Saturday, 25 March 2017

A Samsung Omnia morning...


If, God forbid, I was involved in an air crash and was, for whatever reason, the sole survivor, clinging to the tailplane as it is gently washed ashore on a desert island, I would, no doubt, be overwhelmed with joy to discover that I still had my mobile phone on my person. I would be elated if I then discovered that I had a signal and more elated still if there was power left in the battery.
On wading ashore and finding a shaded spot under a palm tree, I would reach for my mobile, dial home or the office, tell them what had happened and get them to organise a rescue party.
"Hello? Yes, it's me. I've been involved in an air disaster, looks like I'm the sole survivor and I'll be late home tonight. Actually, I won't be home at all unless you can organise some kind of rescue party as I'm stuck on a desert island, just me and the tailplane."
Well, yes, if I had a Nokia or a Sony Ericsson, maybe, but not if my phone just happened to be a Samsung Omnia. In fact, the realisation that I was a Samsung Omnia owner would, quite literally, induce suicidal tendencies I didn't know I had as I realised I would be stuck on the island for all eternity and would have to resort to remembering what Bear Grylls had taught me from his programme, Born Survivor.
Touch wood, I haven't been involved in an air crash or any other kind of disaster. All that happened to me this morning was that I discovered I didn't have my debit card in my wallet when I went to buy a ticket. This, of course, is worrying as I started to wonder whether I had lost it, dropped it or just left it in another pair of trousers or the breast pocket of yesterday's shirt.
Fortunately, I was still able to buy a ticket because I had my trusty credit card with me, but I thought I'd better call my wife and let her know the situation before she put yesterday's clothes in the wash. Not a problem, I would simply whip out the mobile, press the speed dial button and hey presto! My wife would answer the phone. All would be well with the world.
But no. I'm a Samsung Omnia owner, which means that life is anything but simple. Get this: my phone is on, it had been on all through the night and there was still enough of a charge on the phone to be able to make calls. I hadn't received the usual warnings about power being low and please charge your phone. Everything was fine. When I depressed the keys they made a noise, the home page was before me, I could access my stored numbers. There was nothing to suggest that anything was wrong, so I pressed speed dial, found 'home' and pressed the button.
Hold on a minute! What's that? The phone is switched off? Eh? How? If it's switched off, how can it tell me it's switched off? If the phone is not on, how come I can dial the number, how come I can see the ****ing home page, how come? Ah! Of course, the Samsung Omnia does a really good impressions of being on, when it's off! I should have known!
A speech bubble has appeared. It says that the phone is switched off and would I like to switch it on? Just press the yes or no button. Well, that's easier said than done. I press Yes. Or rather I try to press yes using the Samsung's pen. Nothing happens. I know, I'll press the No button as the Omnia is like that, you press the key NEXT to the key you want and you might get the key you want. Good idea. But it doesn't work. The phone is on but it is telling me that it is off and would I like to turn it on. I press the yes button but it doesn't work. I press the no button and it still doesn't work.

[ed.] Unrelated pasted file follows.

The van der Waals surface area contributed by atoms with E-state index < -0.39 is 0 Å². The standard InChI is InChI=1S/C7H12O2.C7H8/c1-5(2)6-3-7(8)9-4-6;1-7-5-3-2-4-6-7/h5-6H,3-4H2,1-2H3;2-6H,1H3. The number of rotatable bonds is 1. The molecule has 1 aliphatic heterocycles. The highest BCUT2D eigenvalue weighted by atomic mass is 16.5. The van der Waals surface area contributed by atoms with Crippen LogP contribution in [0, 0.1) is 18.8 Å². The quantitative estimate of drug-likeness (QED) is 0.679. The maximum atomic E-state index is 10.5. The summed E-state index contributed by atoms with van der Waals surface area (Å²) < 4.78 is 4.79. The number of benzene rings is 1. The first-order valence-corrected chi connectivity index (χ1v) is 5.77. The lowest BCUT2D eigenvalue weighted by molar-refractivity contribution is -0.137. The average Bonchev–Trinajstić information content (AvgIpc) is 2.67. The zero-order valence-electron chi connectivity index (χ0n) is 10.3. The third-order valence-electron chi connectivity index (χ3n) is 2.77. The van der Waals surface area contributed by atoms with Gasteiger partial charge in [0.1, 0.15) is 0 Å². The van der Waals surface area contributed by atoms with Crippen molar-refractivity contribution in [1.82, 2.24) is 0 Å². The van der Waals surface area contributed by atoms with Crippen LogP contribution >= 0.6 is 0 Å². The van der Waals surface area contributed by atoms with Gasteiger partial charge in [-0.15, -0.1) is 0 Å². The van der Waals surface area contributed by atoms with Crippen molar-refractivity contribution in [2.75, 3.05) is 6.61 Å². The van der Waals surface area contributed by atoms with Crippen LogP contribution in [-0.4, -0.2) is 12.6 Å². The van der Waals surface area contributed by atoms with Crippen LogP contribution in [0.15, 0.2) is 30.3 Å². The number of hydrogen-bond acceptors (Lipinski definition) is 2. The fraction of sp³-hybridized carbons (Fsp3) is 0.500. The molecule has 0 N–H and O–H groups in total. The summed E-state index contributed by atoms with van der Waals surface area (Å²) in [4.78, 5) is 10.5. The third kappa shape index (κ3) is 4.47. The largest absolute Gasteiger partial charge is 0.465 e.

I know! Take the battery out of the phone and effectively re-boot it, like pulling the plug on a frozen computer. That'll work! So I dismantle the phone and take out the battery. Now the phone is DEFINITELY off as there's no power. Phew! That was easy, I think to myself. Now, put the battery back in, turn the phone on in the normal manner and all will be well with the world.
I switch the phone on, the words Samsung Omnia appear followed by the dainty oriental sounding greeting tone as if a Geisha girl is standing in front of me, bowing politely, and handing me a working phone. Within about 15 seconds I'm back at the home page, I press the speed dial button and then I press 'home' and guess what? "This phone is switched off. Would you like to turn it on?" Off course I want to ****ing well turn it on. I want to call my wife to tell her to have a look around for my debit card before some bastard tries to use it and nick all our money!
I dismantle the phone half a dozen times but the same thing happens. The phone is switched off, despite the fact that it is clearly very much on. By now I'm getting flustered. I look for and find a pay phone, which doesn't work, and then I get on the train and fret about the situation. There's nothing I can do. I am completely powerless. I can't do anything until I reach Richmond station and then I can use a call box on the platform. This is what I do and then things are fine, but no thanks at all to the Samsung bloody Omnia.
Over the years I have had many different gadgets: mobile phones, Walkmans, radios, hifi systems, Tamagotchis, you name it, and none of them, none of them at all, even the Tamagotchi (my son's) that often woke me up in the middle of the night because it needed a poo, even that was not as infuriating as the Samsung Omnia. I'm so annoyed with it that I'm now going to write to Samsung in the UK, tell them what a useless lump of plastic their Omnia is and well, that's not the end of it. I might even direct Nokia and Sony to this blog and tell them that their phones are a million, trillion times better.
Most of the mobile phones I have owned have been pretty good in terms of reliability and usability. I've owned a basic Nokia and two Sony Ericssons and none of them have caused me any problems. My latest phone is a different story.
The Samsung Omnia is, in my opinion, 'a poor man's iphone' at best, and an infuriating piece of useless plastic at worst.